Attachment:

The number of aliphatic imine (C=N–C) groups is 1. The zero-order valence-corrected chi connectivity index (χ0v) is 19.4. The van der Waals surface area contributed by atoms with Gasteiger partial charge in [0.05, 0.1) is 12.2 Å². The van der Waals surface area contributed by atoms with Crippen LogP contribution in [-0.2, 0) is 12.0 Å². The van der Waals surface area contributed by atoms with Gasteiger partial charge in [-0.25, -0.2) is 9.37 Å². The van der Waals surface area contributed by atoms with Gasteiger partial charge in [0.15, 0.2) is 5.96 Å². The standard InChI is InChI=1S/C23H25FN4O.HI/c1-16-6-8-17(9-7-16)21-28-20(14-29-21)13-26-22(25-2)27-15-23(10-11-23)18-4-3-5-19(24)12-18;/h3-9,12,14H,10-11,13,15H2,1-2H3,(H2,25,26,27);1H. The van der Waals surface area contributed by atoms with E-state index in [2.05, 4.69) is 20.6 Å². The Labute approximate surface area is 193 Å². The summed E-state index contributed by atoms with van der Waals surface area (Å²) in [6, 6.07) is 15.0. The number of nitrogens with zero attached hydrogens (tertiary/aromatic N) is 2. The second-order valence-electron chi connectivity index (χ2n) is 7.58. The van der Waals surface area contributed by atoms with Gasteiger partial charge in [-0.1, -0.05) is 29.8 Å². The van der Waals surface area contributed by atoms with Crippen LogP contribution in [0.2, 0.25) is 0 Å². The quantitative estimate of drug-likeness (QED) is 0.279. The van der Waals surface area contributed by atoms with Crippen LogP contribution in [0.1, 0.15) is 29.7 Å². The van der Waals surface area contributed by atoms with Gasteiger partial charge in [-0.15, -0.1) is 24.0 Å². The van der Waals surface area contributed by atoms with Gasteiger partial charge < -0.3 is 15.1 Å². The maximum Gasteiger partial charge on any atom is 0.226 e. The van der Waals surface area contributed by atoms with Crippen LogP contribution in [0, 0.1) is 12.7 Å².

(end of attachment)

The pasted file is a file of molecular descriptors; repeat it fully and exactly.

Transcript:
The number of aliphatic imine (C=N–C) groups is 1. The zero-order valence-corrected chi connectivity index (χ0v) is 19.4. The van der Waals surface area contributed by atoms with Gasteiger partial charge in [0.05, 0.1) is 12.2 Å². The van der Waals surface area contributed by atoms with Crippen LogP contribution in [-0.2, 0) is 12.0 Å². The van der Waals surface area contributed by atoms with Gasteiger partial charge in [-0.25, -0.2) is 9.37 Å². The van der Waals surface area contributed by atoms with Gasteiger partial charge in [0.15, 0.2) is 5.96 Å². The standard InChI is InChI=1S/C23H25FN4O.HI/c1-16-6-8-17(9-7-16)21-28-20(14-29-21)13-26-22(25-2)27-15-23(10-11-23)18-4-3-5-19(24)12-18;/h3-9,12,14H,10-11,13,15H2,1-2H3,(H2,25,26,27);1H. The van der Waals surface area contributed by atoms with E-state index in [2.05, 4.69) is 20.6 Å². The Labute approximate surface area is 193 Å². The summed E-state index contributed by atoms with van der Waals surface area (Å²) in [6, 6.07) is 15.0. The number of nitrogens with zero attached hydrogens (tertiary/aromatic N) is 2. The second-order valence-electron chi connectivity index (χ2n) is 7.58. The van der Waals surface area contributed by atoms with Gasteiger partial charge in [-0.1, -0.05) is 29.8 Å². The van der Waals surface area contributed by atoms with Crippen LogP contribution in [0.2, 0.25) is 0 Å². The quantitative estimate of drug-likeness (QED) is 0.279. The van der Waals surface area contributed by atoms with Crippen LogP contribution in [0.1, 0.15) is 29.7 Å². The van der Waals surface area contributed by atoms with Gasteiger partial charge in [-0.15, -0.1) is 24.0 Å². The van der Waals surface area contributed by atoms with Gasteiger partial charge < -0.3 is 15.1 Å². The maximum Gasteiger partial charge on any atom is 0.226 e. The van der Waals surface area contributed by atoms with Crippen LogP contribution in [0, 0.1) is 12.7 Å².